Think Economically

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Maximum understanding, minimum average total cost.

Brief: rich people make more of the money, labor pays more of the taxes

So, via my friend (and rich person supporter extraordinaire) Bob Buschman, Ari Fleischer bloviates nonsensically about the rich being unfairly taxed. Buried in there is the following:

The top 20% in 1979 made 44.9% of the nation’s income and paid 55.3% of all federal taxes. Thirty years later, the top 20% made 50.8% of the nation’s income and their share of federal taxes paid had jumped to 67.9%.

And the top 1%? In 1979, this group earned 8.9% of the nation’s income and paid 14.2% of all federal taxes. In 2009, they earned 13.4% of the nation’s income but their share of the federal tax burden rose to 22.3%.

So the top 20% went from making 44.9% of income to making 50.8% of income, and the top 1%? From 8.9% of income to 13.4% of income. Fleischer’s upset that their share of the tax burden rose faster, but guess what–if they (and by they, I mean we, of course) made 100% of income, they’d pay 100% of the taxes.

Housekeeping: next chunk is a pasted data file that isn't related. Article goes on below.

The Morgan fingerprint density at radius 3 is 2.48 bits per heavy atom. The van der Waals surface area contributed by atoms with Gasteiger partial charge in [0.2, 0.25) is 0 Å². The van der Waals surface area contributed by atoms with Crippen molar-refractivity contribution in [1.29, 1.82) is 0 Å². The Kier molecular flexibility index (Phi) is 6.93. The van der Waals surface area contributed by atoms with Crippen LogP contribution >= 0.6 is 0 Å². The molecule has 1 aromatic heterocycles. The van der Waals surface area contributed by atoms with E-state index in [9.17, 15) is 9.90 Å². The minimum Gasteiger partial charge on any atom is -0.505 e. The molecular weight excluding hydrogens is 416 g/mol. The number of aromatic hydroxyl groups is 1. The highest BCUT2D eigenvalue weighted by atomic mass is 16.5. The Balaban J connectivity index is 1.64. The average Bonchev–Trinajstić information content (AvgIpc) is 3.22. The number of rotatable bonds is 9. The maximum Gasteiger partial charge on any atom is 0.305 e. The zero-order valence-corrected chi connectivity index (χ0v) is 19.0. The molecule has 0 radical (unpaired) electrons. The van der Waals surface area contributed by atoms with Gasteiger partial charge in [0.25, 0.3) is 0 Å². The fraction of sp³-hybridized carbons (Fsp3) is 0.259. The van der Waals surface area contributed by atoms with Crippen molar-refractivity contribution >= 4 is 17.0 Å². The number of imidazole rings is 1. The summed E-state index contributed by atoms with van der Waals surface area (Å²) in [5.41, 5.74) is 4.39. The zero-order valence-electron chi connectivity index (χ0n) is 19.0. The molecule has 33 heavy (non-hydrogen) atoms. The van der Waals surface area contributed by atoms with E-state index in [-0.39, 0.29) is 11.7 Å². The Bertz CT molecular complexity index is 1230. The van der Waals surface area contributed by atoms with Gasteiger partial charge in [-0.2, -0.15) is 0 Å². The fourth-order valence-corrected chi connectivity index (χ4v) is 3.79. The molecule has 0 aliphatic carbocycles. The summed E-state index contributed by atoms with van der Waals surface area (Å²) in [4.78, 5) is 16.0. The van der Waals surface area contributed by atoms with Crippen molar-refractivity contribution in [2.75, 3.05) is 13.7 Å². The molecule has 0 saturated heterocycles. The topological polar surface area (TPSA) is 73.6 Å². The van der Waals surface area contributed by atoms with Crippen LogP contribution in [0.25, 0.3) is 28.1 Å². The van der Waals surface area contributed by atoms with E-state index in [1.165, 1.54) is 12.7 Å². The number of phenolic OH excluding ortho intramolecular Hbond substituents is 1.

Arm und Reich (flämisch 17 Jh)

And so I look a little further. It turns out that since the eighties, the effective tax rate on capital has declined, and the effective tax rate on labor has increased–and not just in the U.S., but in OECD countries in general. And this isn’t even accounting for the 20 trillion dollars hidden offshore by the very wealthy (h/t to Devin Lenda).

So which do you pick: equality of opportunity or equality of outcome? I dither between the two, but siding with the inexorable accumulation of wealth is something that was not endorsed by really any of my philosophical forebears, including virtue ethicist Adam Smith, and mad architect of destiny Thomas Jefferson, either. You can ask Devin, I’m as much an apologist for the status quo as anybody, but c’mon, people: do you have to keep making it more unequal?

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